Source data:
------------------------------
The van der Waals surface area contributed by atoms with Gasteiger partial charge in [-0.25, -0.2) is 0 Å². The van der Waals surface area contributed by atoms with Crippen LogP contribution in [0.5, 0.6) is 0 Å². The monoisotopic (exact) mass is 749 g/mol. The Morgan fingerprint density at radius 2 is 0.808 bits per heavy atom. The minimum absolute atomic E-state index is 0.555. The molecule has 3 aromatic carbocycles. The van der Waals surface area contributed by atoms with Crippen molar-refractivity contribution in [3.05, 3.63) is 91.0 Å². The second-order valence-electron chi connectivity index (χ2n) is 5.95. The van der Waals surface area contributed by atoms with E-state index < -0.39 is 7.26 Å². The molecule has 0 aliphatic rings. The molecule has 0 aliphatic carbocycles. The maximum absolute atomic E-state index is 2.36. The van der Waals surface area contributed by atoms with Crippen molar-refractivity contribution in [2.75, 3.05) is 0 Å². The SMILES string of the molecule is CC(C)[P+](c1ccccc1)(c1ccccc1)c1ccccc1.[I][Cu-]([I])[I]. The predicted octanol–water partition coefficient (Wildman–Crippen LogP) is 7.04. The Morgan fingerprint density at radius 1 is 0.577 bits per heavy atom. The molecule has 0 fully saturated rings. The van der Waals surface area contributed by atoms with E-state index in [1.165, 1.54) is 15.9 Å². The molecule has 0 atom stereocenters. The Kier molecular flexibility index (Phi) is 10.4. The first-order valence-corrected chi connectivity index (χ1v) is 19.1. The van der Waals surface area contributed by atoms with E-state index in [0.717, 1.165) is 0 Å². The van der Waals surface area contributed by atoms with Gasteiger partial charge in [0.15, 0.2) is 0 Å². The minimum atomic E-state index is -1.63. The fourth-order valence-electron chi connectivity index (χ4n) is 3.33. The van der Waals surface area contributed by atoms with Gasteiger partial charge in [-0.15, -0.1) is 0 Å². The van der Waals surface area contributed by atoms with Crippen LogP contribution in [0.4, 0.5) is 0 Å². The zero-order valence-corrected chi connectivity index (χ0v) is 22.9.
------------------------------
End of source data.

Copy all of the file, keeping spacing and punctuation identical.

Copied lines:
The van der Waals surface area contributed by atoms with Gasteiger partial charge in [-0.25, -0.2) is 0 Å². The van der Waals surface area contributed by atoms with Crippen LogP contribution in [0.5, 0.6) is 0 Å². The monoisotopic (exact) mass is 749 g/mol. The Morgan fingerprint density at radius 2 is 0.808 bits per heavy atom. The minimum absolute atomic E-state index is 0.555. The molecule has 3 aromatic carbocycles. The van der Waals surface area contributed by atoms with Crippen molar-refractivity contribution in [3.05, 3.63) is 91.0 Å². The second-order valence-electron chi connectivity index (χ2n) is 5.95. The van der Waals surface area contributed by atoms with E-state index < -0.39 is 7.26 Å². The molecule has 0 aliphatic rings. The molecule has 0 aliphatic carbocycles. The maximum absolute atomic E-state index is 2.36. The van der Waals surface area contributed by atoms with Crippen molar-refractivity contribution in [2.75, 3.05) is 0 Å². The SMILES string of the molecule is CC(C)[P+](c1ccccc1)(c1ccccc1)c1ccccc1.[I][Cu-]([I])[I]. The predicted octanol–water partition coefficient (Wildman–Crippen LogP) is 7.04. The Morgan fingerprint density at radius 1 is 0.577 bits per heavy atom. The molecule has 0 fully saturated rings. The van der Waals surface area contributed by atoms with E-state index in [1.165, 1.54) is 15.9 Å². The molecule has 0 atom stereocenters. The Kier molecular flexibility index (Phi) is 10.4. The first-order valence-corrected chi connectivity index (χ1v) is 19.1. The van der Waals surface area contributed by atoms with E-state index in [0.717, 1.165) is 0 Å². The van der Waals surface area contributed by atoms with Gasteiger partial charge in [0.15, 0.2) is 0 Å². The minimum atomic E-state index is -1.63. The fourth-order valence-electron chi connectivity index (χ4n) is 3.33. The van der Waals surface area contributed by atoms with Gasteiger partial charge in [-0.15, -0.1) is 0 Å². The van der Waals surface area contributed by atoms with Crippen LogP contribution in [0.4, 0.5) is 0 Å². The zero-order valence-corrected chi connectivity index (χ0v) is 22.9.